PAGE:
Gas guzzlers

Ceramic tubes made from an advanced material can remove harmful emissions from power stations


Ceramic tubes that could cut most emissions from gas-fired power stations and coal and oil-fired generators have been developed by researchers at Newcastle University.


The tubes are made from an advanced material known as LSCF, or Lanthanum Strontium Cobalt Ferric Oxide.


Originally developed for use as the cathode in fuel cells, LSCF works by controlling the combustion process, as it can filter oxygen out of air. By burning fuel in pure oxygen, it is possible to produce a stream of almost pure carbon dioxide after combustion, which can be reprocessed into useful chemicals rather than having to be captured and stored.


The work was carried out in collaboration with Imperial College London, and has been led by Prof Ian Metcalfe and Dr Alan Thursfield in the School of Chemical Engineering and Advanced Materials at Newcastle.


The tubes have been successfully tested in the laboratory as part of a recent EPSRC project and have created interest within the energy industry, according to the university. Further tests on their durability are now being carried out, and the researchers are in talks with some of the UK’s large power generators concerning future partnerships.


‘We are looking at the stablility of the tubes are and how they will react to impurities in the gas stage,’ said Metcalfe. ‘We need to discover how quickly they become unstable and so which impurities we will need to ensure are removed before combustion. All of this has an impact on the cost of using the technology.’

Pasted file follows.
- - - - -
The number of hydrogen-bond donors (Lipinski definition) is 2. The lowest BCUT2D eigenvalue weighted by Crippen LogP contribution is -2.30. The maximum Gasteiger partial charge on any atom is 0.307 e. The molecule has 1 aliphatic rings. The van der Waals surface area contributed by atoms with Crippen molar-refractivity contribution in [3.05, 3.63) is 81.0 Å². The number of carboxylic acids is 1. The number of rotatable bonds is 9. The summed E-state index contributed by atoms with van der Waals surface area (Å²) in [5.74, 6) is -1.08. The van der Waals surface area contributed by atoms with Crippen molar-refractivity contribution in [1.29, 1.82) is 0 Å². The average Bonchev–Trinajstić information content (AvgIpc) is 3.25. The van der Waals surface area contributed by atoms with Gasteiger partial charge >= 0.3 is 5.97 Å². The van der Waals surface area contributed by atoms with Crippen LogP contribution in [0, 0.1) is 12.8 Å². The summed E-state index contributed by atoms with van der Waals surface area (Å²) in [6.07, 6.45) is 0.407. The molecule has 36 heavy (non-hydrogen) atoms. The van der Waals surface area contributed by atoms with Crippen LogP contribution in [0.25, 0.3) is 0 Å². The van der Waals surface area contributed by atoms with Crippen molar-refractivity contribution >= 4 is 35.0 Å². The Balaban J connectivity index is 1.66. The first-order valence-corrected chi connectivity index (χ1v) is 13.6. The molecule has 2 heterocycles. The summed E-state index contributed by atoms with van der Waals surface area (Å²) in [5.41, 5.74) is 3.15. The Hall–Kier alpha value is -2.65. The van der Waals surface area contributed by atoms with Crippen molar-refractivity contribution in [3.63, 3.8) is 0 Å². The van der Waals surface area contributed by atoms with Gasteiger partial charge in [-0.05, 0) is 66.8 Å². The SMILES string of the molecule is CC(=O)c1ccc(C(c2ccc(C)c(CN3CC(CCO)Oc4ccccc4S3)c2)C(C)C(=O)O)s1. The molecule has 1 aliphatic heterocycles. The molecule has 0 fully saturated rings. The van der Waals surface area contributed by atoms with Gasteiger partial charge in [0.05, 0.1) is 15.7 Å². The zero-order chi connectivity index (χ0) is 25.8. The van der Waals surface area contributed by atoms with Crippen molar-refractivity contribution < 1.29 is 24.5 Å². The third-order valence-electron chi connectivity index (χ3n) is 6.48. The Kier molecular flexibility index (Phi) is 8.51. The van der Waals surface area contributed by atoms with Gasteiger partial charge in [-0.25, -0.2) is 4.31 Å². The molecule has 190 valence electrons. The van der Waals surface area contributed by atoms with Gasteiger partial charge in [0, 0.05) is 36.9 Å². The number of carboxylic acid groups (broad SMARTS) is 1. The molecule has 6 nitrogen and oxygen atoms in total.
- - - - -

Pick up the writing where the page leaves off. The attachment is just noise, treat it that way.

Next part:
Conventional gas-fired power stations burn methane in air, producing a mixture of nitrogen and greenhouse gases such as carbon dioxide and nitrogen oxides, which are emitted into the atmosphere. Separating the gases is costly and uses energy. However, LSCF tubes would allow only oxygen from the air to reach the methane. The result would be the production of almost pure carbon dioxide and steam, the latter of which would be condensed out as water.


The LSCF tubes look like small, stiff, drinking straws and are permeable to oxygen ions — individual atoms carrying an electrical charge. Most importantly, LSCF is resistant to corrosion or decomposition at typical power station operating temperatures of about 800ºC.


When air is blown around the outside of the tubes, oxygen passes through the wall of the tube to the inside, where it combusts with methane gas that is also being pumped through the tubes.


The oxygen-depleted air is then safe to return to the environment, while pure carbon dioxide can be collected from the inside of the tubes after combustion.


The pure carbon dioxide could be piped to a processing plant for conversion into chemicals such as methanol, a useful industrial fuel and solvent.


Alternatively, the flow of air and methane could be controlled so that only partial combustion took place. The resulting synthesis gas — a mixture of carbon monoxide and hydrogen — could then be converted into a variety of widely used hydrocarbon chemicals.


The team said it should be possible to assemble a power station combustion chamber from a large number of the tubes, with space between them for air to circulate.


They said that as well as gas-fuelled power generation, the technology could also be applied to coal and oil-fired power stations, provided that the solid and liquid fuels were first converted into gas. However, this would add to the cost and complexity of running a power station.


Despite its environmental benefits, the technology’s developers say its introduction will be hard to justify on an economic basis without changes to the current carbon credit system.


‘Most advanced technologies are not economically feasible as presently, the costs associated with emitting carbon are relatively low,’ said Metcalfe. ‘In order for the technology to be used, there would need to be the political will to raise the cost associated with carbon emissions.’